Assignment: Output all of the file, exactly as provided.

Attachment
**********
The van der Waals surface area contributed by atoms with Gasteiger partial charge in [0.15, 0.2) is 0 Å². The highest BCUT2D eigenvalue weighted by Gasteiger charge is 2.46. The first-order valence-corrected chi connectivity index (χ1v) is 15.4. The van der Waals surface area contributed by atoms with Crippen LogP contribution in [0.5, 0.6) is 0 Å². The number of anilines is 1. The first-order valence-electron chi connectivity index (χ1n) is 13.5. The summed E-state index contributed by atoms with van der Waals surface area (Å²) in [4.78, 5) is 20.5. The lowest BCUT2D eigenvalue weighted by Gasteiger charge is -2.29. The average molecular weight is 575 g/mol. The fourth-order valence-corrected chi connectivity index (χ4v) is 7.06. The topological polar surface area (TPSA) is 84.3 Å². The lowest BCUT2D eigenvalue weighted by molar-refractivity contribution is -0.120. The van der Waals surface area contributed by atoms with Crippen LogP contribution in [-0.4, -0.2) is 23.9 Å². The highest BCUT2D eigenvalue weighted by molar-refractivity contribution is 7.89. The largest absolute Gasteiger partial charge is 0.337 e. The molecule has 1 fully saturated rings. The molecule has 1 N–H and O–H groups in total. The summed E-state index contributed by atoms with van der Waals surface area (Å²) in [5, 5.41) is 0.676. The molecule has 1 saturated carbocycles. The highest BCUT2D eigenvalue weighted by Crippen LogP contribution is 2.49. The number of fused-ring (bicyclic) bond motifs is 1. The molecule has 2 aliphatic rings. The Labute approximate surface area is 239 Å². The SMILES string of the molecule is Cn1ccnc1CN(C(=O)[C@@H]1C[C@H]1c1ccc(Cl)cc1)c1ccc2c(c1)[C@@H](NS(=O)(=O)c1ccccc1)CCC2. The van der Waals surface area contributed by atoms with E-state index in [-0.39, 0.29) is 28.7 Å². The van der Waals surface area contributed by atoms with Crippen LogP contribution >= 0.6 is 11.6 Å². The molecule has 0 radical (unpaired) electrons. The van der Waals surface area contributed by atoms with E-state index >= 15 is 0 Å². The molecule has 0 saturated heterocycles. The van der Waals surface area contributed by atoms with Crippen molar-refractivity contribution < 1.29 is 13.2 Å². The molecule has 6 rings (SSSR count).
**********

The van der Waals surface area contributed by atoms with Gasteiger partial charge in [0.15, 0.2) is 0 Å². The highest BCUT2D eigenvalue weighted by Gasteiger charge is 2.46. The first-order valence-corrected chi connectivity index (χ1v) is 15.4. The van der Waals surface area contributed by atoms with Crippen LogP contribution in [0.5, 0.6) is 0 Å². The number of anilines is 1. The first-order valence-electron chi connectivity index (χ1n) is 13.5. The summed E-state index contributed by atoms with van der Waals surface area (Å²) in [4.78, 5) is 20.5. The lowest BCUT2D eigenvalue weighted by Gasteiger charge is -2.29. The average molecular weight is 575 g/mol. The fourth-order valence-corrected chi connectivity index (χ4v) is 7.06. The topological polar surface area (TPSA) is 84.3 Å². The lowest BCUT2D eigenvalue weighted by molar-refractivity contribution is -0.120. The van der Waals surface area contributed by atoms with Crippen LogP contribution in [-0.4, -0.2) is 23.9 Å². The highest BCUT2D eigenvalue weighted by molar-refractivity contribution is 7.89. The largest absolute Gasteiger partial charge is 0.337 e. The molecule has 1 fully saturated rings. The molecule has 1 N–H and O–H groups in total. The summed E-state index contributed by atoms with van der Waals surface area (Å²) in [5, 5.41) is 0.676. The molecule has 1 saturated carbocycles. The highest BCUT2D eigenvalue weighted by Crippen LogP contribution is 2.49. The number of fused-ring (bicyclic) bond motifs is 1. The molecule has 2 aliphatic rings. The Labute approximate surface area is 239 Å². The SMILES string of the molecule is Cn1ccnc1CN(C(=O)[C@@H]1C[C@H]1c1ccc(Cl)cc1)c1ccc2c(c1)[C@@H](NS(=O)(=O)c1ccccc1)CCC2. The van der Waals surface area contributed by atoms with E-state index in [-0.39, 0.29) is 28.7 Å². The van der Waals surface area contributed by atoms with Crippen LogP contribution >= 0.6 is 11.6 Å². The molecule has 0 radical (unpaired) electrons. The van der Waals surface area contributed by atoms with E-state index >= 15 is 0 Å². The molecule has 0 saturated heterocycles. The van der Waals surface area contributed by atoms with Crippen molar-refractivity contribution < 1.29 is 13.2 Å². The molecule has 6 rings (SSSR count).